“I love the positive messages, that they come at different times during the day, and how unique they are.”
“This is the only time I hear positive messages about myself.”
To date, Landis has upward of 300 subscribers to the Pincurl Girls and thousands of positive, encouraging text messages sent. The age of her current subscribers starts at 8, though many are in the 13- to 17-year-old range, and one-fourth of subscribers are middle-aged women. There are also two men signed up for her daily encouragement.
While plans for the brand and message could include expanding to boys and young men, currently Landis focuses on growing positivity within girls, and as she voices on her website:
“I believe, like I imagine you do, that we are surrounded by too many negative, hurtful, defeating voices and images. I started Pincurl Girls to provide an affirming, positive counterbalance to the unrealistic models in magazines and unkind Facebook posts that are a part of our daily lives. All of my Pincurl Girl products have encouraging images and messages specially chosen to support and encourage girls of all ages, like you.”
GirlBrave podcast series
Landis also has podcast series called GirlBrave. She scours the internet looking for inspiring young women with extraordinary stories. Her Google Alert for “empowering girls” leads her to some of her interviewees. She then lets them answer the question, “What is your definition of being brave?” The result is girls telling their own stories; insecurities, bravery and all. Currently over 20 podcasts on GirlBrave are available for download, ranging in topics from cochlear implants to climate change nonprofit organizations to public speaking tips.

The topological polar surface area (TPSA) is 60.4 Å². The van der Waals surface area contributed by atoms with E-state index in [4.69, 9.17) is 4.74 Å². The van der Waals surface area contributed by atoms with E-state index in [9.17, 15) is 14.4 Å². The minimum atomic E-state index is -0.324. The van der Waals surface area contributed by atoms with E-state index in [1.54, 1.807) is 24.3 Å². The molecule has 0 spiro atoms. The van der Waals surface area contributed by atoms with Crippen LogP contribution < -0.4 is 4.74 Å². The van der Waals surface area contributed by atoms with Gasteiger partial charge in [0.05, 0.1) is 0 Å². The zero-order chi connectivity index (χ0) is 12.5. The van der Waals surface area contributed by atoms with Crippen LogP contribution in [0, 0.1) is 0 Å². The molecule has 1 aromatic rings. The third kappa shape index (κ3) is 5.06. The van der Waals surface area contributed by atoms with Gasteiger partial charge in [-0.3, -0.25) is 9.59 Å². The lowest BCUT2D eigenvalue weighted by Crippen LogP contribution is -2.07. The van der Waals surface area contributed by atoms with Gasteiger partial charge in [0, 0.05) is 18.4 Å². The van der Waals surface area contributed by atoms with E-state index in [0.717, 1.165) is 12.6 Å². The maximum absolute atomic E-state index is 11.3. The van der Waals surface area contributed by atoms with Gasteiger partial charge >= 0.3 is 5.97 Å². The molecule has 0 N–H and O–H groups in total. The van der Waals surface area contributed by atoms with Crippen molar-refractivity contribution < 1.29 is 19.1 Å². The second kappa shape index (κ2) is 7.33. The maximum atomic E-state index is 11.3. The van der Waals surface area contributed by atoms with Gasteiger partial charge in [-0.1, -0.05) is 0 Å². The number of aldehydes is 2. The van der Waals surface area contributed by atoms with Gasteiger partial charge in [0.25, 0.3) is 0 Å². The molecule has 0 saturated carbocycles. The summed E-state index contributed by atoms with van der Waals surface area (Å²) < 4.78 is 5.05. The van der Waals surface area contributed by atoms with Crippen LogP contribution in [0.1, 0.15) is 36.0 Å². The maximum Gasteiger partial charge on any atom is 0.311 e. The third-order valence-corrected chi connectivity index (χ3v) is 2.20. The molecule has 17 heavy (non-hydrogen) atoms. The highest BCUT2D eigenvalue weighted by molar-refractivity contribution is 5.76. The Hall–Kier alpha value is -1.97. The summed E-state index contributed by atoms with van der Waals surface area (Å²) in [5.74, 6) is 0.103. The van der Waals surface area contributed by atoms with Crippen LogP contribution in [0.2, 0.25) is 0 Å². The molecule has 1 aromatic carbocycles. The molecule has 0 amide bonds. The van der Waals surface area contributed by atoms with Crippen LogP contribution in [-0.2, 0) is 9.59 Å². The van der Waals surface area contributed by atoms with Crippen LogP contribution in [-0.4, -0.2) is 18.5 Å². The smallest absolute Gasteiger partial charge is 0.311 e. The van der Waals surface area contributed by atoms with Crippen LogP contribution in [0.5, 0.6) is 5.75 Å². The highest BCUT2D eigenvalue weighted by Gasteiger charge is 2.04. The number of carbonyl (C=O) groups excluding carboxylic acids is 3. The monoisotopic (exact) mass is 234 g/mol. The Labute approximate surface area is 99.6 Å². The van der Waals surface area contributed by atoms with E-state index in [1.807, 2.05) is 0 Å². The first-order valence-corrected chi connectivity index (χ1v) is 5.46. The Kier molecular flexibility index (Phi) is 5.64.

Pincurl Girls has proved that females empowering females is both addictive and effective. Landis credits her own mom for her focus on positivity.
“I love talking to my mom,” she says. “She has been my inspiration my whole life. She introduced me to positive thinking, and turning a new situation into a possibility.”
Now, Landis gets to pass that tradition down to her own daughter, Sofia. An 11-year-old Pincurl Girl subscriber, Sofia describes the daily text encouragements:
“They are unexpected, so when you get them, they’re a surprise and you always feel really confident when you read them.”
Sofia recruits her friends to sign up and relishes in seeing them receive the same empowerment that she does.
Based on Sofia’s comments about her mom, the message to build women up with positivity is definitely sinking in.
“It feels good, because when my mom does something great, it makes me feel really proud to have her as my mom,” Sofia explains. “I’m really lucky, too. She’s a very powerful woman, and it makes me feel proud that she’s my mom and I get to have that. She’s a good role model in my life.”
Preparing for a new career
Currently, Jen Landis is preparing to take on the world of graphic design in a new career: as an instructor at the University of Nebraska-Lincoln. It’s a feat she admits would not have been possible without the encouragement of Pincurl Girls.
“I have been afraid to make this career change for awhile,” she admits. “I had to stop myself and say, ‘Jen, this is what you’re promoting. You’re promoting courage and promoting believing in yourself.’”
Landis says she is excited to lead the next generation of graphic designers as an instructor.
“I have to follow my own inspiration,” she explains. “When your whole being says this is the path you need to take now, you have to listen to it.”